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What Is a High Dose of Inositol?

By Kelli Cooper

The nutrient inositol plays various roles in the body. A variety of foods contain a precursor to this substance, and your body can typically get all it needs from your diet. Supplementing with inositol might offer benefits for a number of conditions ranging from polycystic ovary syndrome to depression. This supplement appears generally safe, and some conditions might require much more than you get from your diet to achieve a therapeutic effect. Inositol does not appear to have an upper dose limit that carries a risk of negative side effects if exceeded. This does not mean, however, that you should just take unlimited amounts. Ultimately, you should consult with a doctor well-versed in nutritional supplements for guidance on how much inositol you should take for your particular health concern.

Safety of Supplemental Inositol

The Beth Israel Deaconess Medical Center states you get about 1,000 mg of inositol in the diet daily. It reports that some studies have used up to 18 times this dose without any reports of significant adverse effects. This suggests that using up to 18 g daily -- which is considered high for this supplement -- appears safe. Whether or not taking more than this is safe or not has not been established nor has it been established that higher doses would offer any additional therapeutic benefits. More is not always better. Based on the fact that research has not tested the safety of inositol dosages beyond 18 g per day, it is prudent to avoid using more than that, unless your doctor advises you otherwise.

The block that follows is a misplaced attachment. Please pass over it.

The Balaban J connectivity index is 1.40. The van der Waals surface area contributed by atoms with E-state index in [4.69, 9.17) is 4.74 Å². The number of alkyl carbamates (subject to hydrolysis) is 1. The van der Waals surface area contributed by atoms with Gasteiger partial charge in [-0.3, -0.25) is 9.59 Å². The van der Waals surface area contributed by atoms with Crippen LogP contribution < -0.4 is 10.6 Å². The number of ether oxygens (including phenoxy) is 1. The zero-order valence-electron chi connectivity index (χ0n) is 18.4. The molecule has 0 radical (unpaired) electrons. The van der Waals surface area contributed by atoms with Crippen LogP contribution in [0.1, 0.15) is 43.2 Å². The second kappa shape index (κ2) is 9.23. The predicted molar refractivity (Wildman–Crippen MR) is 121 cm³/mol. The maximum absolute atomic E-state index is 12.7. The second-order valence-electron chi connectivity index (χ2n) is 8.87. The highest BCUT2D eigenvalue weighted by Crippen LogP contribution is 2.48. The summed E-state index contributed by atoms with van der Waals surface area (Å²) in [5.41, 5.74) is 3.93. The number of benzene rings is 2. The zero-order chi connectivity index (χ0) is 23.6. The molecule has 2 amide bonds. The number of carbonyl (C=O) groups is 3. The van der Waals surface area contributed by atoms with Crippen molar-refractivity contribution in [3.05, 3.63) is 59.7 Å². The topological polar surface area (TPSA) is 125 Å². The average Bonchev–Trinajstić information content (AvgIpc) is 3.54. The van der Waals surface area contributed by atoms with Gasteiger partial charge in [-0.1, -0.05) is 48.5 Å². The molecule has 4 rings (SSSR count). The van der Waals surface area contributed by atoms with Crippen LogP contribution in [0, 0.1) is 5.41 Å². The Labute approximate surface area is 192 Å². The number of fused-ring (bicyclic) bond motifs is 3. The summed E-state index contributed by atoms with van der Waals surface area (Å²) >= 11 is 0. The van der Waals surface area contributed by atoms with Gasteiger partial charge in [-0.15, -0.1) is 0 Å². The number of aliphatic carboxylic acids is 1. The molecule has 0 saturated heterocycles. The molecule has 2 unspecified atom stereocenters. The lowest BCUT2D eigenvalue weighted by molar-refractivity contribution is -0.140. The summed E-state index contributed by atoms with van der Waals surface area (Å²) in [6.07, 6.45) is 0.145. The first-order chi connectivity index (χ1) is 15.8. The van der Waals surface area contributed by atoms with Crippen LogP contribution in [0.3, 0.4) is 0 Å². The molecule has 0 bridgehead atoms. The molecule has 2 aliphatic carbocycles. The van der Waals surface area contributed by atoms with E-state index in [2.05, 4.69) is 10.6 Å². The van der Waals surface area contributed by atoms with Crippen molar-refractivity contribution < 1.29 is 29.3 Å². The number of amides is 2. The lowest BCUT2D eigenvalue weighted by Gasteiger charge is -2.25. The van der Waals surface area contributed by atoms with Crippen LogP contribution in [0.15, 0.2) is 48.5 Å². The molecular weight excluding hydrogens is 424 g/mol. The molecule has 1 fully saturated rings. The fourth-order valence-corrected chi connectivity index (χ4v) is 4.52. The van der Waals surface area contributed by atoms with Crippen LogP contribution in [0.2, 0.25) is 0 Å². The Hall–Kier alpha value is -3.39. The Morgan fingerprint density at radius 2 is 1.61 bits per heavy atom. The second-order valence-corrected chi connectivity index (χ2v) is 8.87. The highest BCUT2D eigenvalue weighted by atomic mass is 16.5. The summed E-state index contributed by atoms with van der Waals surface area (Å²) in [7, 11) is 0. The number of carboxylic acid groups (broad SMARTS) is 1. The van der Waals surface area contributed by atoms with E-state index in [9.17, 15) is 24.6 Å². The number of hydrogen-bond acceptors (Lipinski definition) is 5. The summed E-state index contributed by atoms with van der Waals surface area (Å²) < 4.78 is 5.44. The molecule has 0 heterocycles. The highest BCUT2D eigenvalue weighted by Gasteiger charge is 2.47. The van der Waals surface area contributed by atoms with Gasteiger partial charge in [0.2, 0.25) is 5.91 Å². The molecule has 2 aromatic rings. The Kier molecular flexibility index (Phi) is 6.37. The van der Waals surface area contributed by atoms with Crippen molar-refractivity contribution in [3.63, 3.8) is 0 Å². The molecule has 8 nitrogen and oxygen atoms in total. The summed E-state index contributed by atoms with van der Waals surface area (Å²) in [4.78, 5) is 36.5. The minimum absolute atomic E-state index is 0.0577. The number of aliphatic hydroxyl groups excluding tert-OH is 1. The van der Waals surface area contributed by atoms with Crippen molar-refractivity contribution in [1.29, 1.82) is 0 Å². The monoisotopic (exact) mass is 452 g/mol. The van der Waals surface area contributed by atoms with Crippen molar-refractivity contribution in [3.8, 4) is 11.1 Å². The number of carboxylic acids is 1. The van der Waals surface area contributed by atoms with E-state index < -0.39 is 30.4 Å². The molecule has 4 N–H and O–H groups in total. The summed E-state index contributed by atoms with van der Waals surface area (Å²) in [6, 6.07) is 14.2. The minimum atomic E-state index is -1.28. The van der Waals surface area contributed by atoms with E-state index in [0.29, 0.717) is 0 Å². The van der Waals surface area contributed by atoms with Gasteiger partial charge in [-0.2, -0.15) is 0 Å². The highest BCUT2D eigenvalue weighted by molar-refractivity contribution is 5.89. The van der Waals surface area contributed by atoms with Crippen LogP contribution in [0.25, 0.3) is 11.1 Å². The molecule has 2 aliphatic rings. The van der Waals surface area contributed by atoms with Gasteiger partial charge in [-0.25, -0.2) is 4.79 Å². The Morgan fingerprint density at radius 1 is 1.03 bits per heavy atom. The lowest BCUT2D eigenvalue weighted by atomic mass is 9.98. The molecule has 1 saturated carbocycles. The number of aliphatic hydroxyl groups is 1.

Doses Used for Specific Conditions

Studies examining the effects of inositol on various conditions have used a wide range of doses. The University of Michigan Health System reports the following doses were used in studies: anxiety: 4 to 6 g three times a day; depression: 12 g; bipolar disorder; 12 g; type 2 diabetes: 500 mg twice a day. The Beth Israel Deaconess Medical Center reports the following doses were used in studies: polycystic ovary syndrome: 100 mg twice a day; metabolic syndrome: 2 g twice a day.

Dosage Considerations for Particular Individuals

The University of Michigan Health System cautions you to consult with your doctor before using inositol if you have kidney disease as tests have shown people with renal disease tend to have elevated levels of this nutrient in their body. Whether or not that would pose any risk has not been established, but your body is particularly sensitive to what you put in when you have impaired kidney function. The same precaution goes if you have liver disease. If your doctor does approve the use of this supplement, she might suggest different doses than those normally used.


The Memorial Sloan Kettering Cancer Center reports inositol might increase the effectiveness of blood-thinning medications like warfarin. Do not combine these treatments without talking to your doctor first. It also notes evidence that suggests supplementing with inositol might lower levels of nutrients such as iron, calcium, zinc, copper and magnesium by binding with them in the stomach, but that not all data supports this contention.

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